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William G. Proud et al- Recent Trends in Research on Energetic Materials at Cambridge

William G. Proud et al- Recent Trends in Research on Energetic Materials at Cambridge

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Recent Trends in Research on Energetic Materials at Cambridge
Central European Journal of Energetic Materials
(1), 67-102.
ISSN 1733-7178
Recent Trends in Research on Energetic Materialsat Cambridge
William G. PROUD, Stephen M. WALLEY
SMF Fracture and Shock Physics Group, Cavendish Laboratory, J.J. Thomson Avenue, Cambridge CB3 0HE, United Kingdom
 E-mail: smw14@cam.ac.uk 
Recent work in our laboratory has established a time-temperaturesuperposition law for a PBX. This was achieved by performing uniaxialcompression testing over a wide range of strain rates and temperatures along withDifferential Thermal Mechanical Analysis (DMTA). The classic WLF (Williams,
Landel, Ferry) transform was found not to t the shift factor needed to alignthe data whereas a simple log-linear t did. The thermal properties (diffusivity,
conductivity, heat capacity) of a PBX have been measured three different waysand found to agree (within experimental error) with the classic equation relating
these three parameters. This gives us condence that, for example, hot-spot ignition
mechanisms of this class of energetic materials can be accurately modelled usingtheir measured thermal properties. A modular instrumented testing facility has been designed and built to simulate and control the conditions experienced bynovel heavy-metal-free (green) primers contained within ammunition. Physical
data obtained from the facility, when compared with data from live re tests, will
give a greater understanding of which characteristics are important to functionality.As explosives are granular materials, the techniques developed for studying suchmaterials are being applied to determine the effect of particle size distributionand shape on sensitivity.
: Differential Mechanical Thermal Analysis, DMTA, polymer  bonded explosive, PBX, thermal properties, thermal diffusivity, thermalconductivity, green primers, green explosives, time-temperature equivalence,strain rate, EDC37, RDX, gap test, drop-weight, particle size distribution
W.G. Proud, S.M. Walley, D.M. Williamson, A.L. Collins, J.W. Addiss
The literature on mechanical energy release mechanisms of energeticmaterials is vast, amounting to many tens of thousands of papers and reports.By comparison, only a few hundred papers have been published on the shock or high strain rate properties of solid or powdered energetic materials consideredsimply as materials.However, it is increasingly desired to model the impact response of structures(e.g. artillery shells, rockets) containing energetic materials using numericalmethods [1, 2]. If meaningful numerical results are going to be obtained, itis important that constitutive relations are constructed which describe themechanical response of unreacted energetic materials over the temperatureand strain rate ranges of interest. With increasing concern about safe-handling, performance during use, changes in properties during storage, and transport of reactive materials, this area is presently amongst the most important in energeticmaterials research.Also of importance to numerical modelling are the thermal properties of thisclass of materials as this governs hot spot development and hence the buildup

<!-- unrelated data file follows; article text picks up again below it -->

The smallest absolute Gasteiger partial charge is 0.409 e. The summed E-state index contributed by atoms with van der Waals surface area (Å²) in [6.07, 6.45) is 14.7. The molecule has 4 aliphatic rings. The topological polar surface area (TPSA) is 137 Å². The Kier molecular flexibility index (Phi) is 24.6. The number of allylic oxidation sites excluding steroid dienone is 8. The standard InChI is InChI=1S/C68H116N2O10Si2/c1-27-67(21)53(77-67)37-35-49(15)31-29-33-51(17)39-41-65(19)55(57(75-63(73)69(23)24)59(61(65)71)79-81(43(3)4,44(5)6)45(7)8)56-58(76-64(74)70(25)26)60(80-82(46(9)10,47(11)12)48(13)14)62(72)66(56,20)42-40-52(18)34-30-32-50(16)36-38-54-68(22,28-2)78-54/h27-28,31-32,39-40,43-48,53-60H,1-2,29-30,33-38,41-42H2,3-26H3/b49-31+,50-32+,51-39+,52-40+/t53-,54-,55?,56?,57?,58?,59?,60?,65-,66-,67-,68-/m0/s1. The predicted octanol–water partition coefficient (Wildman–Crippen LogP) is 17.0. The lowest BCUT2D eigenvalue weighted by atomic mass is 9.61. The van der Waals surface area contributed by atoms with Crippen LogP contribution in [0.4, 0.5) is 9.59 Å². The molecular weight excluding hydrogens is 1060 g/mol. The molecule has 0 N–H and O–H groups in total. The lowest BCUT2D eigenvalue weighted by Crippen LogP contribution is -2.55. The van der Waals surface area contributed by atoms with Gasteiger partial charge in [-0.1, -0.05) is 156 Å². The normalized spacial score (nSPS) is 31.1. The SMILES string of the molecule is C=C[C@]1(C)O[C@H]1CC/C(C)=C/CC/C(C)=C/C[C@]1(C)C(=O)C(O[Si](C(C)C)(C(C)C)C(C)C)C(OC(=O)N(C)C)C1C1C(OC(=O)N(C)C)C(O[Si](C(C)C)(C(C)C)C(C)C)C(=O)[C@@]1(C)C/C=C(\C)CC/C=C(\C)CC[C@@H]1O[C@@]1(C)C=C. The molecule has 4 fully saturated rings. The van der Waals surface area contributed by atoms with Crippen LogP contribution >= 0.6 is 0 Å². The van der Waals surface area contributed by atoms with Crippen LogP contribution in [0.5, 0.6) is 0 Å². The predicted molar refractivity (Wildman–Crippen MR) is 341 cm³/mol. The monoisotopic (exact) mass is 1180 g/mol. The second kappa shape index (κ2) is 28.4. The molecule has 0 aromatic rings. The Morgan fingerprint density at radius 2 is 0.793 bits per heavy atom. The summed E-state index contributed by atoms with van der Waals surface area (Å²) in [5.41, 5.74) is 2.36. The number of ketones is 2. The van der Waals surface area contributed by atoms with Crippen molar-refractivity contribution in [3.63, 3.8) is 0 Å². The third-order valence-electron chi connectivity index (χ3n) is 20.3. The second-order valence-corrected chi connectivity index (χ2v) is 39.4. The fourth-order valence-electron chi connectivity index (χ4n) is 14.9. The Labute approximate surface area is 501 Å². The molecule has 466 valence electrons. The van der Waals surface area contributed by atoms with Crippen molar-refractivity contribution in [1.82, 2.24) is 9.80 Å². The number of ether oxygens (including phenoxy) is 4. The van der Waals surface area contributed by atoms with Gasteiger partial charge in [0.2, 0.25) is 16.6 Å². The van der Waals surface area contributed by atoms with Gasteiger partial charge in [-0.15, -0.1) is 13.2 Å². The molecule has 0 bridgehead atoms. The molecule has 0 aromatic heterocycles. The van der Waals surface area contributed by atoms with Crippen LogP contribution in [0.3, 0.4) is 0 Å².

to deagration and/or detonation.
Time-temperature superposition
Recently much progress has been made in establishing the nature of the
relationship between the temperature and the frequency/strain rate response of 
 both energetic materials and their inert simulants [3, 4]. It has been shown inthese studies that the character of the mechanical response of polymer-bondedexplosives (PBXs), for example, is governed by the polymer binder (Figure 1).One of the most important parameters is the adhesion between the energeticcrystals and the binder. Above the binder’s glass transition, cracks usually goaround the crystals ([5]; see also Figure 2
) whereas below the glass transition, thestiffness of the binder becomes comparable to that of the explosive so that cracksalso propagate through the crystals (see Figure 2
). This may have importantconsequences for sensitivity if the deformation is such that the crystal fracturesurfaces rub against one another.
Recent Trends in Research on Energetic Materials at Cambridge
Figure 1.
Storage modulus traces of binder and EDC37 powder samplesobtained using Differential Mechanical Thermal Analysis (DMTA).Region I is the glassy state, region II is the glass transition region,
region III is the rubbery plateau and region IV is viscous ow [3].
) (
Figure 2.
) Micrograph of a mode I crack propagating through an energeticmaterial where the temperature is above the glass transition of the binder. (
) Micrograph of a mode I crack propagating through anenergetic material where the temperature is below the glass transitionof the binder [5].Figure 3 presents stress-strain curves for a particular PBX (EDC 37) obtainedover 8 decades in strain rate. The data was obtained using six different machinesin three different laboratories. It can be clearly seen that the strain rate has
a strong effect on the yield and ow stresses, but no effect (within experimental

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